14. September 2020
VOCA granted 13,1 MNOK from the Norwegian Research Council – set to develop next-generation crane, truck and drone autonomy
The Norwegian Research Council has granted VOCA and partners 13,1 MNOK to develop the next-generation logistical autonomy.
The proposed new project, now given a green light for initial development, aims to interconnect both cranes, trucks and drones to create a safer and more effective logistical operation.
Torbjørn Engedal, Managing Director of VOCA, says the concept aims to develop a technology platform consisting of software, sensors and computer devices that will function as the “eyes, senses and brains” of forklifts, drones and cranes – merging them into smart, collaborative devices.
– Will reduce operational risk significantly
The potential effects of such smart collaboration between cargo-handling machinery are significant, according to Engedal.
– Manual handling and transportation of goods, including handling of heavy machinery in industries such as construction, agriculture and fishing, pose a great operational risk. In fact, accidents and work-related injuries and deaths are common in logistics in general, he says.
The following industries reported the following amount of recorded work-related deaths and injuries in Norway in the period between 2009-2014:
– Construction industry: 59
– Transportation and logistics: 44
– Agriculture and fishing: 43
– Industry in general: 33
In total, the numbers add up to 67 % of all recorded deaths and injuries in logistical industries in general in Norway in the period between 2009-2014.
Needs to be lowered
Engedal points out how the new VOCA logistical autonomy project aims to lower such numbers significantly.
– We believe it is possible to almost completely remove accidents causing casualties and work-related injuries, he says. Besides work related injuries and deaths, logistic hubs has a high amount of manual labour in general.
– A typical logistic hub has 50-60% of their total costs related to costs of manual labour. Our goal is to reduce these costs with up to 60%. In this perspective, the use of our proposed autonomy will enable increased industrial competitiveness, especially in Norway, due to our high labour costs in general, Engedal explains.
Not industry specific
The existing VOCA AI-technology has traditionally been the driving force of mainly remote and autonomous crane handling technology, specifically designed for offshore oil and gas use.
With the new logistical concept VOCA is set to build autonomy solutions that could fit a vast number of industries.
– What we want to create here is a system and a solution that could easily be adopted by several different industries, whether the operations are connected to farming, mining, aquaculture or other, he says.
This central feature of the proposed project was also noted by The Norwegian Research Council.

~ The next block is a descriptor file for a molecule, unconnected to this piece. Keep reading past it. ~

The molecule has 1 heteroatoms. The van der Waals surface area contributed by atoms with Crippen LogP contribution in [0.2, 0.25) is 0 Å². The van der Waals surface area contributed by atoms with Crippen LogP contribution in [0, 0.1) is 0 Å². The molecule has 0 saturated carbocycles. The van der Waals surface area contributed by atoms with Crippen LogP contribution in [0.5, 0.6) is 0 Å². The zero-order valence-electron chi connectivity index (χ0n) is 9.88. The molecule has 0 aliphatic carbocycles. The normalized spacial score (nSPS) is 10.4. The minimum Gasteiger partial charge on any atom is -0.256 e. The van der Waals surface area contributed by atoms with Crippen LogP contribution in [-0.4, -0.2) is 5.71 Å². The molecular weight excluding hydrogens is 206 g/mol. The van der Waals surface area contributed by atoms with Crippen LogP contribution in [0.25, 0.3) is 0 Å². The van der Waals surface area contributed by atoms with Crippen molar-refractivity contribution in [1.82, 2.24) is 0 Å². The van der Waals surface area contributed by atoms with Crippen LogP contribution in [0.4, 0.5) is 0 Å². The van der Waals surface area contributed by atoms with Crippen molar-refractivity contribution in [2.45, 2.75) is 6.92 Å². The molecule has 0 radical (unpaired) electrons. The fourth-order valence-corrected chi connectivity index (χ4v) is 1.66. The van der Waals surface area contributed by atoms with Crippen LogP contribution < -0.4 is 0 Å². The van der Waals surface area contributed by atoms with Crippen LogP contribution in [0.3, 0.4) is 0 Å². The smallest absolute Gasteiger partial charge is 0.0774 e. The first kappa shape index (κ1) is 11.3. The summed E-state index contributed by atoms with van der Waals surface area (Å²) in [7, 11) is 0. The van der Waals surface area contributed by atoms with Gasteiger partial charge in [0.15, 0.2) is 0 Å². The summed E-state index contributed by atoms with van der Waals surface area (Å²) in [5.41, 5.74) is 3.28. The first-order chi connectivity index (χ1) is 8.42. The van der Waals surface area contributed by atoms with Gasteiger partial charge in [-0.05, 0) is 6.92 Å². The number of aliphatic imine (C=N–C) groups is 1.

– VOCA will develop and build the necessary sensors, cameras and software required to turn logistical hardware environments into autonomy. As a consequence, it will not be necessary for logistic hubs to replace any of their existing hardware machinery, such as a crane, to be able to install our autonomous system. In effect, the solutions could easily be exported to existing machinery in any given logistics environment.
– The result is increased speed and availability for a greater pool of users to start implementing our solutions and reap the benefits, he remarks.
Pilot project first step
Paul Torkil Fjuk, Senior Advisor, Business and Technology, at the Norwegian Research Council, says the proposed project from VOCA gained significant attention among the different applications handled by the professional panel.
– The VOCA «Autonomous Cargo-Handling and Transportation Project» has been granted support from us based on how well the project adress an important aspect of norwegian commerce and business, which is the potential to streamline the interaction of several different logistical units to produce enhanced and more effective handling of goods.
– While the proposed project primarily seek to build solutions to streamline harbour logistics, the project results could ultimately be transferred to other logistic hubs in other business areas. The professional panel considers the potential of this project to impact norwegian business and commerce as «significant», and the Research Council looks forward to follow the project development as it unfolds, he says.
The proposed autonomy project will initially see a scale version of a full environment being built, including forklifts, drones and cranes.
– We have previously developed such scale environments together with Aker BP, where we specifically and successfully designed and tested the world’s first autonomous crane control system. We will use our experience from this project when we now embark on our next development journey, Engedal states.
The project sees a range of participants and constellation of partners, including Aersea and the University of Zaragoza.